Finally, we look at what Canadians believe to be the most effective means of improving democratic health. A few things are readily obvious. First of all, there is no single magic bullet that will restore trust in government. Second, there is a clear hierarchy of reforms that would make things better. The list is surprisingly topped by citizen engagement, not electoral reform. Proportional representation, online voting, and mandatory voting are all popular ingredients of a citizen-built recipe for democratic health.
In closing, there is a will and a mandate to move forward. The status quo is anachronistic and the public want reforms which will enhance legitimacy, equality and good government, There is no need for recklessness or speed but there is a need to move forward to the next level.
This survey was conducted using EKOS’ unique, hybrid online/telephone research panel, Probit. Our panel offers exhaustive coverage of the Canadian population (i.e., Internet, phone, cell phone), random recruitment (in other words, participants are recruited randomly, they do not opt themselves into our panel), and equal probability sampling. All respondents to our panel are recruited by telephone using random digit dialling and are confirmed by live interviewers. Unlike opt-in online panels, Probit supports margin of error estimates. We believe this to be the only probability-based online panel in Canada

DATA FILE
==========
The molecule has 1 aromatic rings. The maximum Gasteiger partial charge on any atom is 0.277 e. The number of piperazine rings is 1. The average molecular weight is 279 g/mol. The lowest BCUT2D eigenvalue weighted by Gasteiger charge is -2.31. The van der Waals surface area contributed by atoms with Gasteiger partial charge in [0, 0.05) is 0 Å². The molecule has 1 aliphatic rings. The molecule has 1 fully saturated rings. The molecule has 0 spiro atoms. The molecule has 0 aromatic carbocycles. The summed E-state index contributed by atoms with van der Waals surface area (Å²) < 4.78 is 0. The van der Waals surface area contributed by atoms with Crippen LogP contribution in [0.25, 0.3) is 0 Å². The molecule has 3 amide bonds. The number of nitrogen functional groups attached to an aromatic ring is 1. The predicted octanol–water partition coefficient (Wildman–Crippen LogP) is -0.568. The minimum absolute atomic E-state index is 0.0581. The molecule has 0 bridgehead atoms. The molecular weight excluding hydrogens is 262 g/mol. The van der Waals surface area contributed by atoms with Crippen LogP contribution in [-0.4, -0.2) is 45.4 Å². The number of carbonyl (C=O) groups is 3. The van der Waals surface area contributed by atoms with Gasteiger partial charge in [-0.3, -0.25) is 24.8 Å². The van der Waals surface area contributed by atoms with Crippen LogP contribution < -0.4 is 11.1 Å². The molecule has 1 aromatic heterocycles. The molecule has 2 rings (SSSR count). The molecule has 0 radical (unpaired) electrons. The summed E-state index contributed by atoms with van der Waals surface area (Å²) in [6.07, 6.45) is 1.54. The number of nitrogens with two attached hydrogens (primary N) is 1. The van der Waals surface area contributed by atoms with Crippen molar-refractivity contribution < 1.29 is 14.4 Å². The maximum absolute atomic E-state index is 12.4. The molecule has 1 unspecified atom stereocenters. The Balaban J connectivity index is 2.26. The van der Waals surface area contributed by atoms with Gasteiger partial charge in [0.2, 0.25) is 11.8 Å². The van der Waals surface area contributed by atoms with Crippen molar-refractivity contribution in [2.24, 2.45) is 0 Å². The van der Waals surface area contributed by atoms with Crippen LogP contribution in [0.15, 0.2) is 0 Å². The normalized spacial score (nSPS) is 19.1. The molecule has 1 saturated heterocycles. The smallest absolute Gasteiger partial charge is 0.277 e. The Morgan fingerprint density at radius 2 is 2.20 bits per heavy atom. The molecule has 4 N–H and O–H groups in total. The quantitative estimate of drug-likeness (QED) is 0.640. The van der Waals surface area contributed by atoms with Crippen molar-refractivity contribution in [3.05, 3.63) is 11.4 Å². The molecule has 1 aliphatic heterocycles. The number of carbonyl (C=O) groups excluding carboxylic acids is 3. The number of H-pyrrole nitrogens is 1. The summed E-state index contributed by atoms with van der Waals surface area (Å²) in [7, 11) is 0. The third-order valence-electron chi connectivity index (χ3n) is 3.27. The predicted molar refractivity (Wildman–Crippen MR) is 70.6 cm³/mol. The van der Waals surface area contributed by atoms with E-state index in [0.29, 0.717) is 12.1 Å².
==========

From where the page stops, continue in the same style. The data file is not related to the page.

While panellists are randomly recruited, this survey was conducted online only, meaning that it excludes the roughly one in six Canadians who either can not or will not respond to surveys online. Results should therefore be considered representative of Canada’s online population. The field dates for this survey are October 12-18, 2016. In total, a random sample of 1,622 Canadian adults aged 18 and over responded to the survey. The margin of error associated with the total sample is +/- 2.4 percentage points, 19 times out of 20.
Please note that the margin of error increases when the results are sub-divided (i.e., error margins for sub-groups such as region, sex, age, education). All the data have been statistically weighted by age, gender, region, and educational attainment to ensure the sample’s composition reflects that of the actual population of Canada according to Census data.
Please click here for a copy of the questionnaire used to conduct this survey.
Please click here for the data tables for this survey.